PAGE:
My insurance company was doing a hard sell on women’s health. They called. They emailed. They sent postcards. Was I open to a personalized visit?
A good friend was suffering mightily with early perimenopause. So after the third outreach, I decided on a pre-perimenopausal consult.
After all, the average U.S. doctor-patient appointment time clocks in under 8 minutes. Why not seize the opportunity to ask and learn?
Mistake. Even though I stated my purpose when I scheduled the appointment, the woman I met with couldn’t understand. Why was I asking, exactly? What did I want since I didn’t have any symptoms? And my periods were clockwork so….?
It was uncomfortable, even mildly shaming.
So much for “well” visits.
This isn’t surprising.
In 2017, Mayo Clinic did a survey to find out what post-graduate residents knew about menopause. Answer? Eh.
The good news? Younger doctors want to have women’s backs.
Most of the OB/GYN residents who responded (77%) were 26-30 years old and 65% were female.
Nearly 95% said it was important or very important to be trained to manage menopause.
Few Know Much About Menopause
Yet fewer than 7% felt prepared to “manage women experiencing menopause” (the study report’s verb, the emphasis is ours).
A surprising 20% of respondents reported they had zero menopause lectures during their residencies.
What About The Mid-Career Doctor?
What about your OB/GYN? Well, it’s time to have a conversation, as many experts say that neither patients nor doctors often bring up or ask about menopausal or perimenopausal situations.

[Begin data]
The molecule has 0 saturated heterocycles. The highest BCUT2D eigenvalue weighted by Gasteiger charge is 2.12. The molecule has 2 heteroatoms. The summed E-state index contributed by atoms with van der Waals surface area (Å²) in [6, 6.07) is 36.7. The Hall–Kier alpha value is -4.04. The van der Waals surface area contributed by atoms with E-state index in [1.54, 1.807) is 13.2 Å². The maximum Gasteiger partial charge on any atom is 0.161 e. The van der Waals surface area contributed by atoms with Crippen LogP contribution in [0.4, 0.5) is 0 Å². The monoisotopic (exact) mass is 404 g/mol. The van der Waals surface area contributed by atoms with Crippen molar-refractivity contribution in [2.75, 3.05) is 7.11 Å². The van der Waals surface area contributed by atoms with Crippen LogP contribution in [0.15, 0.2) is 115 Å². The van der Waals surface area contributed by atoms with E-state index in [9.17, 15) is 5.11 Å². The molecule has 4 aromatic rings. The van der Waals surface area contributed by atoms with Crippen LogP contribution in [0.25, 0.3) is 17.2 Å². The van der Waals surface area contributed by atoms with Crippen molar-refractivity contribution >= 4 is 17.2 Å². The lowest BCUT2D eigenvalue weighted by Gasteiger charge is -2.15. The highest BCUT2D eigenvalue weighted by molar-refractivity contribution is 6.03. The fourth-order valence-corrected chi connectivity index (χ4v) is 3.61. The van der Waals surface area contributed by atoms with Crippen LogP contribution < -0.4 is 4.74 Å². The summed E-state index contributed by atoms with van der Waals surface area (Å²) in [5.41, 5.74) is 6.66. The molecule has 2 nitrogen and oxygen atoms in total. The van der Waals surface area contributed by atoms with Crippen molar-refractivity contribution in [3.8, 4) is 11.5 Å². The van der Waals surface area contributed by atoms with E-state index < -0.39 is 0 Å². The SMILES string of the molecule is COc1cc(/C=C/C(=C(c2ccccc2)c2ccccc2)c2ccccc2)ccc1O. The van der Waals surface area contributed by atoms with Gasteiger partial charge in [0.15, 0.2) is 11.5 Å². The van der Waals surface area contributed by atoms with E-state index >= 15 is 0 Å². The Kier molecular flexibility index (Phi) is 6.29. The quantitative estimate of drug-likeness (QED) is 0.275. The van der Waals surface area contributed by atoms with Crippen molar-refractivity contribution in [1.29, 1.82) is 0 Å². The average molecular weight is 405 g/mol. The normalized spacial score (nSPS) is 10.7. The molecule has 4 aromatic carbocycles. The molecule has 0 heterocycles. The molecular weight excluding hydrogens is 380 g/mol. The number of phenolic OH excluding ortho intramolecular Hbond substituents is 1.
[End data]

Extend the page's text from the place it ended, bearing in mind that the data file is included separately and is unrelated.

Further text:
As Dr. Stephanie S Faubion, medical director for the North American Menopause Society said in The New York Times,
“The barrier is they’ve never been in this space and they don’t know how to be in the space. There’s a little bit of provider discomfort about the periods and uncomfortable sex and hot flashes.”
Another survey indicates the med schools of the mid-aughts had even bigger blindspots. Ironically, many of the female physicians in that very age range are likely now dealing with perimenopause.
In a 2008 survey, 40% of University of Connecticut med students in their 3rd year of OB/GYN studies reported zero menopause training.
That’s right. No training. For a transition that every woman who makes to age 60 will have undergone in some form or another.
Many women will live post-menopausal for about 40 years
As a report in the U.S. National Report of Medicine states well:
“Menopause is a medicalized condition; it’s a normal life course event that comes under the sphere of medical supervision and influence.”
Yet despite turning it into a disease, the medical industry has not taken its study nor support seriously. Often medical journals point only to Hormonal Replacement Therapy with synthetic hormones as the solution—or saying it’s too dangerous.
At Wile, we support H.R.T. as a viable option and know it can work wonders for many women. But not all women can be prescribed synthetic estrogen according to insurance companies. And many women do not want it, have concerns about it or are unaware of it.
What You Can Do
The North American Menopause Society has menopause resources including a practitioner finder.
And Wile is here to help, too. It starts with our Perimenopause Support supplement, a blend of key ingredients designed to bring your key hormones—stress included—into greater balance to help reduce issues that are common to the transitions that happen around 40, then through perimenopause and even post.
It includes natural phytoestrogen. Phytoestrogens are estrogen-mimicking compounds that naturally occur in plants, rather than synthetic hormones.
We’re glad to see the conversation of women’s health get broader, deeper and come out of hiding and shame. But, we know it will not be overnight. Finding solutions that work for you takes curiosity and self-advocacy. But you are worth it.
Photo credit: Clay Banks via Unsplash
This article is intended for informational purposes and is not intended to replace a one-on-one medical consultation with a professional. Wile, Inc researches and shares information and advice from our own research and advisors. We encourage every woman to research, ask questions and speak to a trusted health care professional to make her own best decisions.